The RMW processing of FIG. 2 and the RPW processing of FIG. 3 may be readily adapted by those of ordinary skill in the art to process multiple stripes where some of the multiple stripes are processed as “full stripe” write operations and other partial stripe modifications may be processed either as RMW or RPW operations. Further, those skilled in the art will recognize that although the methods of FIGS. 2 and 3 are described in terms of typical RAID level 5 configurations, other storage management techniques are similarly applicable. So long as the read error detected in the RMW or RPW I/O request processing is recoverable, the exemplary methods above will recover the error during the volume initialization process so as to avoid disabling further operation of the volume.

While the invention has been illustrated and described in the drawings and foregoing description, such illustration and description is to be considered as exemplary and not restrictive in character. One or more exemplary embodiments of the invention and minor variants thereof have been shown and described. Protection is desired for all changes and modifications that come within the spirit of the invention. Those skilled in the art will appreciate variations of the above-described embodiments that fall within the scope of the invention. As a result, the invention is not limited to the specific examples and illustrations discussed above, but only by the following claims and their equivalents.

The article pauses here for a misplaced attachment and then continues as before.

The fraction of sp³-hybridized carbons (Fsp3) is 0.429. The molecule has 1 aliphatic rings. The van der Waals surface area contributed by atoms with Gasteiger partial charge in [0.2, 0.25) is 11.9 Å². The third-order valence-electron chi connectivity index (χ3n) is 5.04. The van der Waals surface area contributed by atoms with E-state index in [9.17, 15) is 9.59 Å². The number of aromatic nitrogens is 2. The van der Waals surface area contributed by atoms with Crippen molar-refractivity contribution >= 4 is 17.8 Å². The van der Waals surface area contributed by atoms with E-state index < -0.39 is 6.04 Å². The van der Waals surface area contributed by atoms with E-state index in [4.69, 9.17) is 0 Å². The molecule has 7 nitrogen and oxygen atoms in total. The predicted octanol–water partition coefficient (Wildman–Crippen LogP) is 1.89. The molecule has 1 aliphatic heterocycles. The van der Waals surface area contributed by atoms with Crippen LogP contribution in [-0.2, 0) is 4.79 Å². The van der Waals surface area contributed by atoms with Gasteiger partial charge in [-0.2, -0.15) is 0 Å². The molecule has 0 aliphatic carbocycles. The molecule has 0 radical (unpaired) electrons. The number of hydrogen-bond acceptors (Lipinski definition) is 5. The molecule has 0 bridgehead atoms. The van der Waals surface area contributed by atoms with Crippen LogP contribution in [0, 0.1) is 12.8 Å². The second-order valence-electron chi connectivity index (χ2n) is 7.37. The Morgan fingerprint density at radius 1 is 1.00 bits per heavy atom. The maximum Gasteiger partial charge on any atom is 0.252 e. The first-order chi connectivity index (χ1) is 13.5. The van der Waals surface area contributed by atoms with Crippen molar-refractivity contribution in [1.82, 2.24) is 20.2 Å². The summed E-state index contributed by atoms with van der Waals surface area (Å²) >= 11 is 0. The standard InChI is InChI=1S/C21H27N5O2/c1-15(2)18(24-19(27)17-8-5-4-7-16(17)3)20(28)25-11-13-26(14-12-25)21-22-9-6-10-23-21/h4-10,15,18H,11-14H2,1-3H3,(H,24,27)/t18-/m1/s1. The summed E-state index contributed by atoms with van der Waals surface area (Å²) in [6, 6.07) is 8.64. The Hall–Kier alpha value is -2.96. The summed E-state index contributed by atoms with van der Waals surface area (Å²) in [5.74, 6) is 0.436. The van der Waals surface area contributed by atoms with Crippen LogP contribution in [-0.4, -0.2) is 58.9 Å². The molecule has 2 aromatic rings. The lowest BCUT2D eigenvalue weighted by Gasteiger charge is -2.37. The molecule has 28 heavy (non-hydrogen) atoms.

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Classifications
U.S. Classification714/5.11, 714/E11.034, 714/6.22
International ClassificationG06F11/10, H04B1/74, G06F11/00
Cooperative ClassificationG06F2211/1052, G06F11/1076
European ClassificationG06F11/10R
Legal Events
DateCodeEventDescription
Jul 30, 2010FPAYFee payment
Year of fee payment: 4
Apr 28, 2003ASAssignment
Owner name: LSI LOGIC CORPORATION, CALIFORNIA
Free format text: ASSIGNMENT OF ASSIGNORS INTEREST;ASSIGNORS:ASHMORE, PAUL;SEGURA, THERESA;REEL/FRAME:014017/0205
Effective date: 20030416